Consider first the type of universe you’d like to build…your main choices are finite and infinite….factor some advertising into your budget so that people can actually see the wonders of your universe. If you just broadcast the existence of your newly created universe to all and sundry, people will likely see you as a crackpot, so we don’t recommend that.

Hudon’s easy-to-follow, conversational tone provides a solid 101-foundation for those of us who really just want to make our own universes.Let us know if you have any luck in your own world-building experiments.

The Quest for Wu-Wei

As the core office is situated on a college campus, we have, ever so often, heard variations of this unfortunate conversation:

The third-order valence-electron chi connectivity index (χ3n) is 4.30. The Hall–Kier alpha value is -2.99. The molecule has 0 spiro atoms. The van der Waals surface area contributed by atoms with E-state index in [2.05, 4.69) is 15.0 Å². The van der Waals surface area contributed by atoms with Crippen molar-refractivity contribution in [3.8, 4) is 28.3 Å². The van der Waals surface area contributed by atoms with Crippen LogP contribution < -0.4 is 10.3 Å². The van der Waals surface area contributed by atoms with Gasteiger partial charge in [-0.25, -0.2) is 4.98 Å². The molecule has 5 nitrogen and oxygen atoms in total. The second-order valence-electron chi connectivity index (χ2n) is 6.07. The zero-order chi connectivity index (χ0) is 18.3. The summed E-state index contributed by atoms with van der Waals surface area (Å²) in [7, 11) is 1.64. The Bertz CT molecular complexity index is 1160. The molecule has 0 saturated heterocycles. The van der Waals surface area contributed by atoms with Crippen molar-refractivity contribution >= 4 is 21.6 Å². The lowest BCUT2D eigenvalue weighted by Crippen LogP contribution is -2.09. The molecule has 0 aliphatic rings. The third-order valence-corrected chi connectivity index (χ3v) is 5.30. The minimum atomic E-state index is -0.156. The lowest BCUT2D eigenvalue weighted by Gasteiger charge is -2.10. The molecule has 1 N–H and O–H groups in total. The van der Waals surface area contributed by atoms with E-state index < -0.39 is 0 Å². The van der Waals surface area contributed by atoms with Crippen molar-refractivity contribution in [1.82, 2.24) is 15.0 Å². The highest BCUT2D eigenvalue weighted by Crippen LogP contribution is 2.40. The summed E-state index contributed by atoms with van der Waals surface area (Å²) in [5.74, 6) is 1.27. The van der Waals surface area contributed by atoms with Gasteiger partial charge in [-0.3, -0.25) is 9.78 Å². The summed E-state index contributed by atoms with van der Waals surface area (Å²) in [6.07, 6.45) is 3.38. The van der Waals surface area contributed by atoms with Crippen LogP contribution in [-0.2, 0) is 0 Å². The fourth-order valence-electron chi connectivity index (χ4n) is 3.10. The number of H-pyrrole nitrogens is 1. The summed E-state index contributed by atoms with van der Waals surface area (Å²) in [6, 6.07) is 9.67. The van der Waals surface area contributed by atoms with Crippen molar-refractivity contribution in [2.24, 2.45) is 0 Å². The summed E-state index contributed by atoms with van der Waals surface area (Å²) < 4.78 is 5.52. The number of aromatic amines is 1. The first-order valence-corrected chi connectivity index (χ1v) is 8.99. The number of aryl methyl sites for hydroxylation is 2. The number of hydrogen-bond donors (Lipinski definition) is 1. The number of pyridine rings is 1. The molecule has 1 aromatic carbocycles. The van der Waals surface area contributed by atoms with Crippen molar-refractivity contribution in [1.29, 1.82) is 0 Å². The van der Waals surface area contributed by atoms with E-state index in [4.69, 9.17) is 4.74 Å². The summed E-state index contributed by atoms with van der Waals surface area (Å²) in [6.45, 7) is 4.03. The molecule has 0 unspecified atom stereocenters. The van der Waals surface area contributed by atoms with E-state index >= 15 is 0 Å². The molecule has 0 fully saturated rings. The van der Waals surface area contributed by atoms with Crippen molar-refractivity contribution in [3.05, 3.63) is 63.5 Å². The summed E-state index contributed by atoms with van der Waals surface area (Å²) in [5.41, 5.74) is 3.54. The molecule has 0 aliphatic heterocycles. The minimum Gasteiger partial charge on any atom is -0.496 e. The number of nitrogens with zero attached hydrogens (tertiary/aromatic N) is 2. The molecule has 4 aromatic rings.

Timmy: “How’d you do on the paper, Josh?”

Josh: “I did alright. You?”

Timmy: “Oh you know, just a 98. I’m surprised though. I started the book yesterday, watched TV until 1am. Wrote it mostly this morning, and turned it in right at 12pm when it was due.”

Josh: [Deflates and looks with chagrin at his perfectly decent, stressed- over- for-a-week-paper, which received an 83%] “Oh. Cool. I like, I … hey is that a man walking a miniature pig down Comm Ave? Let’s say hello!”

Timmy, who put in no apparent effort towards his schoolwork, obtained stellar results. Josh, who tried hard, did only so-so. How annoying.

In a piece in the New York Times, author John Tierney defines the Chinese terminology for this paradox–“wu wei,” or “effortless action:”

“Pronounced ‘ooo-way,’ it has similarities to the concept of flow, that state of effortless performance sought by athletes, but it applies to a lot more than sports. Wu wei is integral to romance, religion, politics, and commerce. It’s why some leaders have charisma and why business executives insist on a drunken dinner before sealing a deal.”